Saturday, March 2, 2013

Fighting The Fight

Someone I know is in the midst of battling throat cancer. She was diagnosed last December. Unlike breast cancer--that has no known cause--throat cancer is often brought on by smoking and drinking.

That would make sense. This person smokes cigarettes around the clock. I have never seen someone smoke as much as her--not even my dad. Her smoking is accompanied by alcohol, which I understand helps dissolve the nicotine deeper into the throat membranes. It's a lethal combination. Upon her diagnosis, she was told to quit smoking and drinking immediately. She didn't. She kept on with her deadly habits even as she started radiation and chemo. I wanted to say: "Why bother with treatment when you are counter-acting the purpose of it?" But I held my tongue.

Now, only two weeks into her cancer treatment, she is hospitalized indefinitely because her body can't withstand the combined radiation and chemotherapy. Her white blood cell count is dangerously low. The pain is so immense, she must take morphine intravenously--constantly. These are the reasons she has been laying in a hospital bed for more than a week.

I understand that some cancer treatments are more rigorous than others. There were days when I felt nauseous from chemo. And towards the end of radiation, I got really tired. But for the most part, I carried on with life--even working. Perhaps I was lucky.

Luck is not on this throat-cancer stricken woman's side. But I believe she spent so many years abusing her body, she doesn't stand a chance. I am beginning to wonder if the treatment will do her in before the cancer does. That's what happened to a neighbor when I was a kid. The neighbor ultimately died in the hospital due to all the complications brought on by the cure, not the cause.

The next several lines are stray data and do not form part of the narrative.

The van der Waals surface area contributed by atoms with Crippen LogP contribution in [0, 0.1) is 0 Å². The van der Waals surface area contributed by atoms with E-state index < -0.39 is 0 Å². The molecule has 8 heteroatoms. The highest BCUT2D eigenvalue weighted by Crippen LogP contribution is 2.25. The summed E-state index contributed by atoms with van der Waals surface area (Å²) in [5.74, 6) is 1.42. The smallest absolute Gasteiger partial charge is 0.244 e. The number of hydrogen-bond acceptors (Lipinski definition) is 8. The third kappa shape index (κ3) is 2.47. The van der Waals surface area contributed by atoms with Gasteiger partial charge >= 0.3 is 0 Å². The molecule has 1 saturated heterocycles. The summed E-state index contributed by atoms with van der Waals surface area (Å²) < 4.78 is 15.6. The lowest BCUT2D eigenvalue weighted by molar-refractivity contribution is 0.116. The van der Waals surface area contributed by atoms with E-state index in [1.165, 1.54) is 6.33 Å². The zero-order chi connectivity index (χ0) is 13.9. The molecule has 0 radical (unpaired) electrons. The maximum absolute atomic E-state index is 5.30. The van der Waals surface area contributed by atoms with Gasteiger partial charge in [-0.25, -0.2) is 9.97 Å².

As I watch this woman become progressively ill, I think about my own state of health. I recall how--unlike other women in my chemo ward--I was never hospitalized for a low white blood cell count. The only thing I got was an ear infection due to diving in my pool. For the most part, I was healthy at the outset of my cancer diagnosis.  What's more, there was no way I could have prevented it. Today I try to take care of myself. I am not perfect, but I do make an effort to eat well and exercise. I don't smoke. I don't drink. When you get to be in your fifties, every little bit of self care counts.

As for this woman--who is a business associate, not a friend--I  can't help but feel she brought on all this herself. I have no respect for someone who deliberately destroys her body. It is utterly beyond me. As far as I am concerned, she has chosen a slow path toward suicide.




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